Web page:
Consequences of Non-Disclosure
Suppose the tenant faces any damages caused by the health and safety hazards that were not properly disclosed in the lease agreement. In that case, they can file a civil lawsuit against the landlord and receive compensation for the damages.
The landlord will be obliged to pay up to $19,507 in fines if they fail to include the lead-based paint disclosure in their lease agreement (24 CFR § 30.65)
Oregon Lease Agreement Security Deposits
Security Deposit Maximum
The Portland city code has set the maximum security deposit at no more than one-half of the monthly rent.
However, outside of Portland, state laws do not specify a maximum security deposit. So, once the security deposit is written into the lease agreement, the landlord can ask for any amount.
Security Deposit Return
After the lease term is over, the landlord must return the security deposit or any remaining portion within 31 days. (§ 90.300(13))
When is Rent Due in Oregon? (Grace Period)
The due date for the rent payment is provided in the lease agreement.
The state laws provide a 4-day grace period for the rent payment. After the grace period is over, the landlord can charge the late fee if it was previously disclosed in the lease agreement. (§ 90.260)
When it comes to eviction, the landlord can start the procedure after the grace period is over and after sending the 6-day notice to the tenant.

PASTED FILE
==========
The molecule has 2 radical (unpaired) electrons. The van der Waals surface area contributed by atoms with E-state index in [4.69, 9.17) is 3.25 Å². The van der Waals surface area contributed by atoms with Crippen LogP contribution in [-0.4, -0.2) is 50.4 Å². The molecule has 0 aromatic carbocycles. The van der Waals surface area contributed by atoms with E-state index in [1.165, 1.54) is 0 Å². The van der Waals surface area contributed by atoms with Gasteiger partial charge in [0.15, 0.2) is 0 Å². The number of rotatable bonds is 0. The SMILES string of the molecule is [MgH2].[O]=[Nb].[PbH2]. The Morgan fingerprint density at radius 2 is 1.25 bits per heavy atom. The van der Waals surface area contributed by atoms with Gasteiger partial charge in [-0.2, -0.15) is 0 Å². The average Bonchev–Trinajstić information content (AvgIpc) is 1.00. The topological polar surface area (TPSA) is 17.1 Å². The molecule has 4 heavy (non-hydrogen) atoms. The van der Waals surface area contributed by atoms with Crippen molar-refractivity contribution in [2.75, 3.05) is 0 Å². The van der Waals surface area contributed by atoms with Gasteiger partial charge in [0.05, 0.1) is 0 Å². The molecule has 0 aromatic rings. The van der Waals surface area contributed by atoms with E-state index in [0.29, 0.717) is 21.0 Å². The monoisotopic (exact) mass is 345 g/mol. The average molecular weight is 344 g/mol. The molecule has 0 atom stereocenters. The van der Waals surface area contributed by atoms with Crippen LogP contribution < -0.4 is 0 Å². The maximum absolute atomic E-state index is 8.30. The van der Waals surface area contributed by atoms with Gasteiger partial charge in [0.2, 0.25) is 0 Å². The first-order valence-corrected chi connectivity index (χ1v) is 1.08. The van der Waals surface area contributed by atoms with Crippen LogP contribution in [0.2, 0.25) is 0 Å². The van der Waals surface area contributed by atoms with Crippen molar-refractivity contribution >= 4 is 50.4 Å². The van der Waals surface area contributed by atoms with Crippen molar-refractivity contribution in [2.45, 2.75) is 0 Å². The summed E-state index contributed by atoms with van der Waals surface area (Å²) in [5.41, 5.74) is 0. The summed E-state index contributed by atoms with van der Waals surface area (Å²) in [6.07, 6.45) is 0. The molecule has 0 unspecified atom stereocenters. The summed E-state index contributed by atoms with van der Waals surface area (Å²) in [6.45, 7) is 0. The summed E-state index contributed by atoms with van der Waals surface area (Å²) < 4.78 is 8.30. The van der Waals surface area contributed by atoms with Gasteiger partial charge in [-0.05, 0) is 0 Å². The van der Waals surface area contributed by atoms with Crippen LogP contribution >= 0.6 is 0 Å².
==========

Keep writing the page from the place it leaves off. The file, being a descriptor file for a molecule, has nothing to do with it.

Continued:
Oregon Rent Late Fees
There are 3 models for charging the late rent fee in Oregon (§ 90.260(2)) :
Rent Late Fees
Model #1. A reasonable flat rate is charged once per rental period.
Model #2. A flat rate is charged on a per-day basis. It can be charged after the 4-day grace period is over and cannot exceed 6% of the reasonable flat rate mentioned as the first model.
Model #3. 5% of the monthly rent. is charged for every 5-day period after the 4-day grace period is over.
Oregon NSF Checks
The landlord can charge an additional fee of up to $35 for any check they received for the rent payment that bounced due to insufficient funds. To be legally charged, any such fee must be disclosed in the lease agreement. (§ 30.371(5))
Oregon Landlord’s Right to Enter
The tenant must receive at least a 24-hour notice from the landlord before visiting the premises. (§ 90.322)
The landlord must also limit their visits to reasonable times.
Oregon Lease Agreement FAQ
Yes, the lease agreement is a legally binding document in Oregon.
If some of the clauses in the lease agreement are prohibited or illegal, that should not necessarily affect the validity of the lease agreement as a whole.
The Oregon lease agreement should have the following structure:
Names and addresses of the contractual parties
Information about the leased property
Maximal occupancy of the leased property
Rent amount and due date
Security deposit amount
Late and non-refundable fees
Mandatory disclosures required by federal and state law
Lease agreement termination rules
Place and date of the lease agreement signature
Signatures of the contractual parties
The best way to ensure your lease agreement is compliant with all the laws and regulations related to property leases in Oregon is to download one of the lease agreement templates available on this website.
Depending on the lease duration and type, you can choose between the:
Residential and commercial lease agreement
Long-term lease and month-to-month rental agreement
Room rental and sublease agreement
Rent-to-own lease agreement
After creating the lease agreement, make sure to:
Sign the lease agreement.
Notarize the lease agreement (optionally).
Inspect the property.
Sign the move-in checklist.
Pay the first month’s rent and security deposit (if you are the tenant).
Hand over the keys to the leased property (if you are the landlord).